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Commission on Ministry Focuses on Burdens on Clergy and Developments in Ministry

Commission on Ministry Focuses on Burdens on Clergy and Developments in Ministry

The activities and deliberations of the Commission on Ministry were brought to the attention of General Synod this afternoon (Friday May 12).

The Report of the Commission was proposed by the Revd Emma Carson who thanked all who had supported the work of the commission.

She said that the easing of restrictions and the end of the pandemic had allowed in person gatherings to resume which had seen the holding of the 2022 Advent Retreat and Vocations Retreat, both of which had been very positive experiences.

Turning to issues of compliance and administration, Ms Carson said that the commission was concerned about the pressures of compliance. The said that the commission had recommended that the RCB and local dioceses make provision for these challenges through the employment of a central compliance officer and diocesan compliance officers, either on a paid or voluntary capacity. The commission also believes that parishes in the Republic of Ireland should be made aware of the possibility of contacting the Charities Regulator or hiring private companies to help parishes to ensure they are following compliance regulations appropriately.

Ms Carson said the commission had spent time reflecting on the benefits of clergy sabbaticals for the purpose of professional development and spiritual and emotional refreshment. The commission felt that clergy could benefit from sabbatical leave and had recommended that diocesan sabbatical policies should be put in place.

Turning to clergy tenure, Ms Carson said the commission had made a number of recommendations to the proposed Select Committee to Review Clergy Tenure, reflected in Motion 9. Furthermore there would be a motion dealing with the tenure of Archdeacons.

She commended the work of the Pioneer Ministry leadership team led by the Revd Rob Jones.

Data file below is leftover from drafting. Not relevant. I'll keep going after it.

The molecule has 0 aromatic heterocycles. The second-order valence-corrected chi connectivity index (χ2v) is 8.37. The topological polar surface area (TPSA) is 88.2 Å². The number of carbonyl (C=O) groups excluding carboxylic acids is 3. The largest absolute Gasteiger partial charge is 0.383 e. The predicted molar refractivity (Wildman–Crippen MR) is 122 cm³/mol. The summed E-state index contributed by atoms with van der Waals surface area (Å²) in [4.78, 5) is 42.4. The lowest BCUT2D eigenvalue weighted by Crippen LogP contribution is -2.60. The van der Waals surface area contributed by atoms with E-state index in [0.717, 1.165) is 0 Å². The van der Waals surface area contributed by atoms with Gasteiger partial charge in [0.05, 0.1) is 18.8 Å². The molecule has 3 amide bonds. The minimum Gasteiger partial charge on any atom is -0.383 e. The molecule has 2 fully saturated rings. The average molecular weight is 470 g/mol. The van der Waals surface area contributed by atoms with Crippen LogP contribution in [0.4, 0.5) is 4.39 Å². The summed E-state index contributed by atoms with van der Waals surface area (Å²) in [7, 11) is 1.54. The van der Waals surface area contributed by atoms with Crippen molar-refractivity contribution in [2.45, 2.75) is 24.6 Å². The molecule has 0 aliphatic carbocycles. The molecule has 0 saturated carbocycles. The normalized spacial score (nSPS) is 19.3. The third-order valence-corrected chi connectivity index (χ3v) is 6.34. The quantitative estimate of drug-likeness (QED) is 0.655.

Seconding the report Dean Nigel Crossey (Kilmore) outlined a scoping exercise carried out by the commission seeking to explore their priorities.

He said that a number of different approaches to the exercise of ministry were being developed including part time stipendiary ministry, shared ministry, lay pastors, lay readers, Ordained Local Ministry and Pioneer Ministry.

He said that there were a number of pressures on clergy and packages to support clergy wellbeing were welcome. He encouraged each diocese to have a policy on sabbatical leave and annual retreats as well as mid–career courses, and continual professional development.

In debate on the report, Archdeacon David Huss (Raphoe) spoke about the burden placed on Archdeacons. He wondered if the Church was getting away from the Constitutional understanding of Archdeacons and beginning to think of Archdeacons as a layer of middle management in a corporation.

The Revd Patrick Bamber (Elphin) spoke of his first sabbatical experience which he said was a very beneficial time that should be promoted.

The Revd Nicola Halford (Cashel Ferns and Ossory) spoke about Ordained Local Ministry and the small amount of people who have trained for OLM but now wish to serve in a more full time capacity. She spoke of the difficulty in crossing over from OLM which involves serving in OLM for five years before undertaking the MTh and asked why people must wait for five years.

Gillian Purser (Cashel Ferns and Ossory) spoke about vocations and asked how many people in the Church of Ireland were denied in pursuing their vocations because of the level of scholarship involved in having to have a Master of Theology. She said there were people who would make fantastic clergy but who did have academic ability to obtain a Masters degree. She said she did not see the sense, right or justice in it.

Wilfred Baker (Cork Cloyne and Ross) asked what had happened to the auxiliary ministry and why there were so few coming through.

Joan Bruton (Meath and Kildare) spoke of the aging clergy population which she said was a wake–up call and asked if the Church was encouraging vocations and allowing people a variety of vocations as one size did not fit all.

Joc Sanders (Tuam Limerick and Killaloe) spoke about rural ministry and the question of team ministry. He said being an incumbent in a rural group or union of parishes with a handful of churches was an impossible job. He said many incumbents had become ill or suffered mental ill health and had to retire. He felt that team ministry would be part of the solution to these problems. He said for this to happen, ordained ministers needed to be able to work as part of a team.

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